We take a look at a half-day trading day from the pre-market where futures are flat: the Dow is in the green right now, the Nasdaq is in the red right now and the S&P 500 is showing a zero balance. A long Thanksgiving Day weekend is already impacting trading volume and with no economic report or Q3 earnings expected before or after the market close today, our sails are still set this morning.
Usually – or at least for the last few decades – today brings us the retail phenomenon dubbed “Black Friday,” where early Christmas shoppers jumped at the hottest gift items and deepest discounts. Back to the origins of Macy’s ((M – Free Report) Day Parade Almost 100 years ago, the Friday after Thanksgiving was considered the first day of the holiday shopping season.
Yet, as anyone who has visited a listed drugstore or discounter since October can attest, the holiday shopping season seems to start earlier and earlier each year. And with e-commerce purchases — and sales — accounting for a larger and larger portion of total retail purchases each year, the days of your aunt lacing up her running shoes after enjoying a turkey meal with the family are all but gone .
Expectations for Black Friday this year are for around $13 billion worth of goods to be moved on this momentous shopping day, down -7.4% from 2021 (according to BlackFriday.com). Interviews with shoppers in stores are already showing fewer discounts than in the recent past at select stores; This may mean those Black Friday rebates will come later in the shopping cycle when stock levels could be a problem for stores so soon after post-Covid stock levels are finally back on track.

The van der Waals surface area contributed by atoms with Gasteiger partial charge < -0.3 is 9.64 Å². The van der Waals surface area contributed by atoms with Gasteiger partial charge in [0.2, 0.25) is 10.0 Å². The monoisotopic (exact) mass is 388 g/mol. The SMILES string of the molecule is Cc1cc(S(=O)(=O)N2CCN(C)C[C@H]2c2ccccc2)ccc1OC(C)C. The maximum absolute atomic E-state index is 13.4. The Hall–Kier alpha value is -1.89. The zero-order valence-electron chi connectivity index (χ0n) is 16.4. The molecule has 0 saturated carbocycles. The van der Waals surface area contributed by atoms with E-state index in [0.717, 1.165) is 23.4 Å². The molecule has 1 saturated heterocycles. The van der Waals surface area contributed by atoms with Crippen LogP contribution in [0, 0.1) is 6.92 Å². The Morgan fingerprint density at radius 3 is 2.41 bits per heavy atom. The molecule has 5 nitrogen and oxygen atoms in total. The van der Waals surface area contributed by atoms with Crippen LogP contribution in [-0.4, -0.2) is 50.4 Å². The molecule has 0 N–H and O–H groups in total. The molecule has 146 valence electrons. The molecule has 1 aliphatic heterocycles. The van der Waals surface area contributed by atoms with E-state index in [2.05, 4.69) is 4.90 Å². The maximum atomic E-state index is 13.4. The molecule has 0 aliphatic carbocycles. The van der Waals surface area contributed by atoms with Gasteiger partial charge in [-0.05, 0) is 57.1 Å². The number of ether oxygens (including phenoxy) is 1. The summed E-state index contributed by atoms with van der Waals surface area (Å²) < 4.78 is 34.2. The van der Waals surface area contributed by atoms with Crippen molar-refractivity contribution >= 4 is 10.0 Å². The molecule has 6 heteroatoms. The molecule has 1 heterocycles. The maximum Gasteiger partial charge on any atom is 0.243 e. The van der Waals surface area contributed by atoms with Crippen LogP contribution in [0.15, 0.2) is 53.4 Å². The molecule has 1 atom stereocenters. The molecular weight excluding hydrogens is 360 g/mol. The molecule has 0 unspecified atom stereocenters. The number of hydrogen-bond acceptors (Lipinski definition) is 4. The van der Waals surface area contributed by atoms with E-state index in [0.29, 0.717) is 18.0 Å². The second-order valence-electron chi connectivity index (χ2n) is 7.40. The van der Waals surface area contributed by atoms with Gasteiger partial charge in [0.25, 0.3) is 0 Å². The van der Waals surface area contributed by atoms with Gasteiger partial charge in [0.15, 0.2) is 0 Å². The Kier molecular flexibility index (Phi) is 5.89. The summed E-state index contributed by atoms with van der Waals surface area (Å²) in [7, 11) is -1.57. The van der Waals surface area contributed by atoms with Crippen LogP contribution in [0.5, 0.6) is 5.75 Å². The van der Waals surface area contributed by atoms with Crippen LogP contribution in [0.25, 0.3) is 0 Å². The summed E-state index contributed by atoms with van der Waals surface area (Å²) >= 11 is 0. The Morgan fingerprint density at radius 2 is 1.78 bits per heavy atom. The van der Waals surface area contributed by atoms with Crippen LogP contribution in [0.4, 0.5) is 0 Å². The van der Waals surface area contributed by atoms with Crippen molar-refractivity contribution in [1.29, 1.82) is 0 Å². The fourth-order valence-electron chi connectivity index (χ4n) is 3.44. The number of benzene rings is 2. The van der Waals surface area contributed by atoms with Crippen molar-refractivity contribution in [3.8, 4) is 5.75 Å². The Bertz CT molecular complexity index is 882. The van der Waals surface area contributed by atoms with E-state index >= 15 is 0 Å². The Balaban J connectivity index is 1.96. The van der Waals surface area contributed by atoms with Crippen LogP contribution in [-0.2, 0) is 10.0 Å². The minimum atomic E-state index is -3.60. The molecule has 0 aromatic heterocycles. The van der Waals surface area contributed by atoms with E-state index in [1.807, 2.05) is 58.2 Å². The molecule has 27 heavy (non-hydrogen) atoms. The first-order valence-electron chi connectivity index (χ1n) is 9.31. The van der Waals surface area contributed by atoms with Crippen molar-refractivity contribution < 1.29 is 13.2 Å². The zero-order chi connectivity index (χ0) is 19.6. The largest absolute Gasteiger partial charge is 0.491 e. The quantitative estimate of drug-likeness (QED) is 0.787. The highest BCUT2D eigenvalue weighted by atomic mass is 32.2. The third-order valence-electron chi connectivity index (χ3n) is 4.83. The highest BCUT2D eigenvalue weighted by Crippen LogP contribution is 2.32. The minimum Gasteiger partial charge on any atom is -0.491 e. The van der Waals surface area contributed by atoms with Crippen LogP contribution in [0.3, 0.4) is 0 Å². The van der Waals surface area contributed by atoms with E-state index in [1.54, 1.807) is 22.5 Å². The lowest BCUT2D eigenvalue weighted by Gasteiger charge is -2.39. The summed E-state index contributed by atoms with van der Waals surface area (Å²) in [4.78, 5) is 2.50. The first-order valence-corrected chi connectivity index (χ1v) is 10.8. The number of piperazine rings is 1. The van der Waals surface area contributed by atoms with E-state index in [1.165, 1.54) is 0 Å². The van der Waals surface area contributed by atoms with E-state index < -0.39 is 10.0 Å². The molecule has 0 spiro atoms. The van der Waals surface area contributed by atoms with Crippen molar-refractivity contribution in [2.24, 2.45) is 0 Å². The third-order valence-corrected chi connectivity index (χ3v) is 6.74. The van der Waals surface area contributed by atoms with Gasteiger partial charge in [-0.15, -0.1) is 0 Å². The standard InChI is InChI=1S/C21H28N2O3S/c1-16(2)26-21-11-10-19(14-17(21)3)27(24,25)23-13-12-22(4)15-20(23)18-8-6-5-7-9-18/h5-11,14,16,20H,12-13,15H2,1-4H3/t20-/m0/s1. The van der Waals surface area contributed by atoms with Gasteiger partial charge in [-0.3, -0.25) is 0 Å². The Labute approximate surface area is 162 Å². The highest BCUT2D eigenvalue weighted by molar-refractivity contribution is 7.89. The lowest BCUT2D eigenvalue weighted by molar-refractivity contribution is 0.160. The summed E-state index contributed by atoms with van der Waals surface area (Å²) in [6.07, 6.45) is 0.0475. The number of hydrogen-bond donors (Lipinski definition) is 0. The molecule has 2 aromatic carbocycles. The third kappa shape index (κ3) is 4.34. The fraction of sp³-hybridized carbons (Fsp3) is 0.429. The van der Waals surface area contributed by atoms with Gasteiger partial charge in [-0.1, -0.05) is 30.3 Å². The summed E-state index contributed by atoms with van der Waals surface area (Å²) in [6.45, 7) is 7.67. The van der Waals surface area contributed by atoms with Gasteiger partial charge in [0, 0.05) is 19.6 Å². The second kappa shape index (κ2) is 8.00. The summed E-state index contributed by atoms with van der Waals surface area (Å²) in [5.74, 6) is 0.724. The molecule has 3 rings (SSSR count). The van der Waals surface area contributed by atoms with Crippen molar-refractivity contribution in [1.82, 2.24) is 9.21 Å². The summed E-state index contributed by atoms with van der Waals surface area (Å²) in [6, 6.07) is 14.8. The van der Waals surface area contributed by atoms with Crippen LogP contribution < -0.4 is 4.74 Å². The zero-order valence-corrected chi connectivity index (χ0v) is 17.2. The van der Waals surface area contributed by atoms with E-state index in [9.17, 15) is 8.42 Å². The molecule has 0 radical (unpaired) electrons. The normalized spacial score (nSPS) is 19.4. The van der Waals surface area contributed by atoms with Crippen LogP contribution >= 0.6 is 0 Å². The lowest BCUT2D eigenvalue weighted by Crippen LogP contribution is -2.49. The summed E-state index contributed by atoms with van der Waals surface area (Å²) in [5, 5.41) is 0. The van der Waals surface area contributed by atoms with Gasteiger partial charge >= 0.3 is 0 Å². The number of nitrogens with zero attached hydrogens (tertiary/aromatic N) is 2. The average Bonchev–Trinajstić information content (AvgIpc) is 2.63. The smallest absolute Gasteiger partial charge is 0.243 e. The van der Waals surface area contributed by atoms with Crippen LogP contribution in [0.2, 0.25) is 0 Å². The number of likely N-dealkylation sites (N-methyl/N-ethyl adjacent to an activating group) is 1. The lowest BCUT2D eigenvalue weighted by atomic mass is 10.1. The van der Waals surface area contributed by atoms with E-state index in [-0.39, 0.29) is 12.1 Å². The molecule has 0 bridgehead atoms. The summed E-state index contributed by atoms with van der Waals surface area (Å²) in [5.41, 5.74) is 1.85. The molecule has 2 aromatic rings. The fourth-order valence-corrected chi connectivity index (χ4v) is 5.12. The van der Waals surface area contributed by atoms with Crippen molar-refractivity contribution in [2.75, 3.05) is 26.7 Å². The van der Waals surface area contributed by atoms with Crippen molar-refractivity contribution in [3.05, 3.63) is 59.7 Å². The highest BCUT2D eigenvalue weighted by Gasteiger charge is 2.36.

On the other hand, supply chain issues and higher fuel costs from a year ago could mean discounted holiday goods are eating away at profit margins more than in previous years. So it’s a delicate balance between supply and demand that always adjusts in an economy that has its share of challenges like inflation and relative job insecurity. For one, consumers are reportedly already racking up credit card debt shortly after posting record-high savings rates during the pandemic era.
Numbers reported after this weekend – and we can throw Cyber Monday into the equation as well – will tell the story, but expectations are rather positive at this point: the SPDR S&P Retail ETF ((XRT – Free Report), while down slightly this morning, is up +5.6% over the past five trading days. That paints a pretty robust picture for the holiday shopping season of 2022. And the stock market sure could use a rally heading into the last month of the year.